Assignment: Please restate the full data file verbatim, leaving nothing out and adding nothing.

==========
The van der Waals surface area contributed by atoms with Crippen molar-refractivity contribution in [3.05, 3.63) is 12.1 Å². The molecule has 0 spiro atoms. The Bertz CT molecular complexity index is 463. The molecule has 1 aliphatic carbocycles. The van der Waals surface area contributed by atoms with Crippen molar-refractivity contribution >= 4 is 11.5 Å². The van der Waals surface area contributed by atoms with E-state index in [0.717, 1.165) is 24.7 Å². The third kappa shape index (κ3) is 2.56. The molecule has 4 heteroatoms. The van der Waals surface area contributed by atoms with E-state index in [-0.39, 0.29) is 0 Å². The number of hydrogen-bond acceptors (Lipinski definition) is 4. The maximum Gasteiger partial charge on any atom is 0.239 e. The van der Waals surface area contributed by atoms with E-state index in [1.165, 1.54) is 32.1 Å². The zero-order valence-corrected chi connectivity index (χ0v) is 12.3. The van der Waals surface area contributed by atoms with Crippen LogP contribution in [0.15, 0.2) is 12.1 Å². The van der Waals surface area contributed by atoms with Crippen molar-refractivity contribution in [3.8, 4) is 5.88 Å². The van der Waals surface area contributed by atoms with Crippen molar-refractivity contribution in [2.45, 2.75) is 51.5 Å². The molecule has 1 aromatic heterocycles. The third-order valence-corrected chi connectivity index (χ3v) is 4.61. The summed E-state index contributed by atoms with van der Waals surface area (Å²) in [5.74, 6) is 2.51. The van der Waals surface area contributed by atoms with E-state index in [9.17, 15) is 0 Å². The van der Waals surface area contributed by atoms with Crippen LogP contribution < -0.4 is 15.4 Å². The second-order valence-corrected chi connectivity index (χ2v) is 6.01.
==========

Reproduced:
The van der Waals surface area contributed by atoms with Crippen molar-refractivity contribution in [3.05, 3.63) is 12.1 Å². The molecule has 0 spiro atoms. The Bertz CT molecular complexity index is 463. The molecule has 1 aliphatic carbocycles. The van der Waals surface area contributed by atoms with Crippen molar-refractivity contribution >= 4 is 11.5 Å². The van der Waals surface area contributed by atoms with E-state index in [0.717, 1.165) is 24.7 Å². The third kappa shape index (κ3) is 2.56. The molecule has 4 heteroatoms. The van der Waals surface area contributed by atoms with E-state index in [-0.39, 0.29) is 0 Å². The number of hydrogen-bond acceptors (Lipinski definition) is 4. The maximum Gasteiger partial charge on any atom is 0.239 e. The van der Waals surface area contributed by atoms with E-state index in [1.165, 1.54) is 32.1 Å². The zero-order valence-corrected chi connectivity index (χ0v) is 12.3. The van der Waals surface area contributed by atoms with Crippen LogP contribution in [0.15, 0.2) is 12.1 Å². The van der Waals surface area contributed by atoms with Crippen molar-refractivity contribution in [3.8, 4) is 5.88 Å². The van der Waals surface area contributed by atoms with Crippen molar-refractivity contribution in [2.45, 2.75) is 51.5 Å². The molecule has 1 aromatic heterocycles. The third-order valence-corrected chi connectivity index (χ3v) is 4.61. The summed E-state index contributed by atoms with van der Waals surface area (Å²) in [5.74, 6) is 2.51. The van der Waals surface area contributed by atoms with E-state index in [9.17, 15) is 0 Å². The van der Waals surface area contributed by atoms with Crippen LogP contribution < -0.4 is 15.4 Å². The second-order valence-corrected chi connectivity index (χ2v) is 6.01.